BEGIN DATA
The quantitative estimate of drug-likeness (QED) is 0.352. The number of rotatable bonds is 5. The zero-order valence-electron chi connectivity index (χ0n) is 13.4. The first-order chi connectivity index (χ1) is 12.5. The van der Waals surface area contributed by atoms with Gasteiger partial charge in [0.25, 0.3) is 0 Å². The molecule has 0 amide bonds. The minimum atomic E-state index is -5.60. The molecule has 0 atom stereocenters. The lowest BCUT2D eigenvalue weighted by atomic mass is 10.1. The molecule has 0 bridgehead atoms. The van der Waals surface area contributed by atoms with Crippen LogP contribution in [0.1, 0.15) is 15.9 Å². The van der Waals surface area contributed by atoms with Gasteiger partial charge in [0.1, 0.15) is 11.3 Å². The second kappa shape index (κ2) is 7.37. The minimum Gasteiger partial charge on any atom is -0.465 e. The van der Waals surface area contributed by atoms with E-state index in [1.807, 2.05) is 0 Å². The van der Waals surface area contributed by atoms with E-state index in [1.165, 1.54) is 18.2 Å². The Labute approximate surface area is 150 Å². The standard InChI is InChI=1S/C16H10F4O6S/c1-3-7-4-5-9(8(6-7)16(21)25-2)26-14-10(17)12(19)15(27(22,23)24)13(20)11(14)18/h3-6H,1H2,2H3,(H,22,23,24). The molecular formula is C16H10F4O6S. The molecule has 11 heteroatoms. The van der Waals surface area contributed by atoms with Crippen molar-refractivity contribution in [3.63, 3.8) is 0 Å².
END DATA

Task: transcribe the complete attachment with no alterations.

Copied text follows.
The quantitative estimate of drug-likeness (QED) is 0.352. The number of rotatable bonds is 5. The zero-order valence-electron chi connectivity index (χ0n) is 13.4. The first-order chi connectivity index (χ1) is 12.5. The van der Waals surface area contributed by atoms with Gasteiger partial charge in [0.25, 0.3) is 0 Å². The molecule has 0 amide bonds. The minimum atomic E-state index is -5.60. The molecule has 0 atom stereocenters. The lowest BCUT2D eigenvalue weighted by atomic mass is 10.1. The molecule has 0 bridgehead atoms. The van der Waals surface area contributed by atoms with Crippen LogP contribution in [0.1, 0.15) is 15.9 Å². The van der Waals surface area contributed by atoms with Gasteiger partial charge in [0.1, 0.15) is 11.3 Å². The second kappa shape index (κ2) is 7.37. The minimum Gasteiger partial charge on any atom is -0.465 e. The van der Waals surface area contributed by atoms with E-state index in [1.807, 2.05) is 0 Å². The van der Waals surface area contributed by atoms with E-state index in [1.165, 1.54) is 18.2 Å². The Labute approximate surface area is 150 Å². The standard InChI is InChI=1S/C16H10F4O6S/c1-3-7-4-5-9(8(6-7)16(21)25-2)26-14-10(17)12(19)15(27(22,23)24)13(20)11(14)18/h3-6H,1H2,2H3,(H,22,23,24). The molecular formula is C16H10F4O6S. The molecule has 11 heteroatoms. The van der Waals surface area contributed by atoms with Crippen molar-refractivity contribution in [3.63, 3.8) is 0 Å².